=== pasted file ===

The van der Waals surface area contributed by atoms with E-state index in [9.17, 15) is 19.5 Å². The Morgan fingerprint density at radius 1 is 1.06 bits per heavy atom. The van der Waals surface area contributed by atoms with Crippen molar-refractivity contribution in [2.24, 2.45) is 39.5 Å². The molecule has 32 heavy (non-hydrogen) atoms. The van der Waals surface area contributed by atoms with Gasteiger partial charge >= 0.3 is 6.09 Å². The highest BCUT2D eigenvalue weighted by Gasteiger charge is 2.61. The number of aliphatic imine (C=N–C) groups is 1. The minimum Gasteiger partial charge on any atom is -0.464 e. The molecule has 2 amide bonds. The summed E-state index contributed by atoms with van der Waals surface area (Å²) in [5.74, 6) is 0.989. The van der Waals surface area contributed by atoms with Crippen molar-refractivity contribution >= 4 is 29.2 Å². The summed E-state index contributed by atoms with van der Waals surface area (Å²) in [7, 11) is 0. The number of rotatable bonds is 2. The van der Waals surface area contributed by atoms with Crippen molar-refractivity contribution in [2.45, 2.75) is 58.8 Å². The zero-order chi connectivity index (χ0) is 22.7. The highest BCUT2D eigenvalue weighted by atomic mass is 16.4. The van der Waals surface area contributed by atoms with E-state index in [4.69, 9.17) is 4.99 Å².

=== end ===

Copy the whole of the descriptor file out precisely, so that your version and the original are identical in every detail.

The van der Waals surface area contributed by atoms with E-state index in [9.17, 15) is 19.5 Å². The Morgan fingerprint density at radius 1 is 1.06 bits per heavy atom. The van der Waals surface area contributed by atoms with Crippen molar-refractivity contribution in [2.24, 2.45) is 39.5 Å². The molecule has 32 heavy (non-hydrogen) atoms. The van der Waals surface area contributed by atoms with Gasteiger partial charge >= 0.3 is 6.09 Å². The highest BCUT2D eigenvalue weighted by Gasteiger charge is 2.61. The number of aliphatic imine (C=N–C) groups is 1. The minimum Gasteiger partial charge on any atom is -0.464 e. The molecule has 2 amide bonds. The summed E-state index contributed by atoms with van der Waals surface area (Å²) in [5.74, 6) is 0.989. The van der Waals surface area contributed by atoms with Crippen molar-refractivity contribution >= 4 is 29.2 Å². The summed E-state index contributed by atoms with van der Waals surface area (Å²) in [7, 11) is 0. The number of rotatable bonds is 2. The van der Waals surface area contributed by atoms with Crippen molar-refractivity contribution in [2.45, 2.75) is 58.8 Å². The zero-order chi connectivity index (χ0) is 22.7. The highest BCUT2D eigenvalue weighted by atomic mass is 16.4. The van der Waals surface area contributed by atoms with E-state index in [4.69, 9.17) is 4.99 Å².